“In the Studio” enters Q4 by welcoming someone who picked up computer science because he was bored in college, went on to build products and bootstrapped businesses before eventually packing his bags and heading out west, where he landed at one of the Valley’s most talented startups and eventually met his future co-founder for his next business.
Courtney Guertin, the founder and CTO of Kiip, brings a passionate yet humble midwestern attitude to the startup ecosystem in San Francisco’s SOMA neighborhood. After discovering an interest in computer science late in college, Guertin started building products and hasn’t stopped yet, bouncing from and creating startups along the way. Through the process, he’s been exposed to creating products from the ground up, bootstrapping businesses, getting stuck on go-to-market, and eventually moved out to California.
Guertin landed in San Francisco and started working at Digg, where he met his current cofounder, Brian Wong. Through a series of discussions, Guertin and Wong oftentimes ended up talking about a rewards layer for the real world — and Kiip was born. The idea they’d been noodling on — providing a rewards layer for real life — started to take on a life of its own, and Guertin saw in Wong a perfect business compliment. He wanted to focus on what he loved — building product, working with their developer ecosystem, and diving deep into advances in browser and mobile application technologies.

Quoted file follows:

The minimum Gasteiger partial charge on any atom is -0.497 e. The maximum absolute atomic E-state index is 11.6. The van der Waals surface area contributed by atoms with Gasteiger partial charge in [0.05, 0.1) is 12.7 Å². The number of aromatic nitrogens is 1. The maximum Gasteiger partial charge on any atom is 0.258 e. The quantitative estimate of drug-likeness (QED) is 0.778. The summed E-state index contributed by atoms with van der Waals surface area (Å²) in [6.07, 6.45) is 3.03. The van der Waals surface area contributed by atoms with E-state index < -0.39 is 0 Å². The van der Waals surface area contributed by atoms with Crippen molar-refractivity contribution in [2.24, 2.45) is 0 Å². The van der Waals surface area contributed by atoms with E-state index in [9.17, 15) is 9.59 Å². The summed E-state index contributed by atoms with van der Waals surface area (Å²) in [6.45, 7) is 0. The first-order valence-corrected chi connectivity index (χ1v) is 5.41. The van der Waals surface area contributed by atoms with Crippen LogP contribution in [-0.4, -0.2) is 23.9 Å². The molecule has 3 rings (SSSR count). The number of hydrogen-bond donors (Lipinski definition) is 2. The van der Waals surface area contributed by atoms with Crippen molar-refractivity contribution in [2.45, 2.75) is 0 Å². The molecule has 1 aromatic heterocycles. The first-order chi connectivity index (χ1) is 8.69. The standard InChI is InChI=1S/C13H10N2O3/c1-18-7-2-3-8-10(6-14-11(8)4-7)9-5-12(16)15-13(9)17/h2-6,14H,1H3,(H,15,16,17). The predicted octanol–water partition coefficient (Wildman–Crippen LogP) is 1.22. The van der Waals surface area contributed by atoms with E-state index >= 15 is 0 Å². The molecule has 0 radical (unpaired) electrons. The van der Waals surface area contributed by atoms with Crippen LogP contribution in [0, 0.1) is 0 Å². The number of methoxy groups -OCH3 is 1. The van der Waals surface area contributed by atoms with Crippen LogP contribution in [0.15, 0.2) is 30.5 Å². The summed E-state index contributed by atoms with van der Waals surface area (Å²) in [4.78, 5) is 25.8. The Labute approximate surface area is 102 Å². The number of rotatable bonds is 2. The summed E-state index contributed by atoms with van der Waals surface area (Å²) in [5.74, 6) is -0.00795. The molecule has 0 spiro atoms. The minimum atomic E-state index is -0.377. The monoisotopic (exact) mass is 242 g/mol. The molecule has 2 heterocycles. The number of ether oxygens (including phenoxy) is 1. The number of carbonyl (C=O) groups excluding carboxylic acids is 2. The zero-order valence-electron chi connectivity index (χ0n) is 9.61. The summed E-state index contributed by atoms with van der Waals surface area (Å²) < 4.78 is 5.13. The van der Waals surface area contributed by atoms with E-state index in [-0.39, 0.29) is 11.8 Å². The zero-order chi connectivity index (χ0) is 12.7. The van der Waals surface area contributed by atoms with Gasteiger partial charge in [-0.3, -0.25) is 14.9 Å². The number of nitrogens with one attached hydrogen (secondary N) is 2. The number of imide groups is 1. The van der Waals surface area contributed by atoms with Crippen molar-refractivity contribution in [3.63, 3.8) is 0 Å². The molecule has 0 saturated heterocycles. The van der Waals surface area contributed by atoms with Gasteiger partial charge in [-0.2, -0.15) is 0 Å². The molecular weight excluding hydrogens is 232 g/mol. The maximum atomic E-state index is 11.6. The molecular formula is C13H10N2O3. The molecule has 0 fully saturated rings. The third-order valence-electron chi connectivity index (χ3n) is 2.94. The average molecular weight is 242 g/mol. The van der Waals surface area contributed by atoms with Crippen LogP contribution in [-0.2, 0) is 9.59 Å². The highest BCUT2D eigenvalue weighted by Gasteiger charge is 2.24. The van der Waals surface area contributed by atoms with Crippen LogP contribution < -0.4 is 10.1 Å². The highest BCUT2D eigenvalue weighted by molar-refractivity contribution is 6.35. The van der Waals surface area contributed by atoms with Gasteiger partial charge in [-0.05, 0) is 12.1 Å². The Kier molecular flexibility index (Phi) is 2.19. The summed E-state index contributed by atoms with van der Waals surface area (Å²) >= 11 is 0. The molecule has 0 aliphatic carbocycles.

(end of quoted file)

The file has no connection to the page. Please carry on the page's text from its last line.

In this discussion, Guertin walks through the last decade of his career, explaining in detail what motivated him to start hacking in the first place, challenges he’s faced building products and taking them to market, why he prefers the CTO role, and how startup ideas that create value are extremely useful even if they don’t lead to “billion dollar businesses.” Folks may also recognize Guertin from a side project he also participated on, Eight Bit, which grew virally almost overnight as people started making old school 8-bit avatars of there profiles. Though Guertin didn’t feel Eight Bit was a big business opportunity, it did give him a chance to explore areas of web and mobile technologies that he hadn’t had a chance to, and was able to bring that technical knowledge back to Kiip.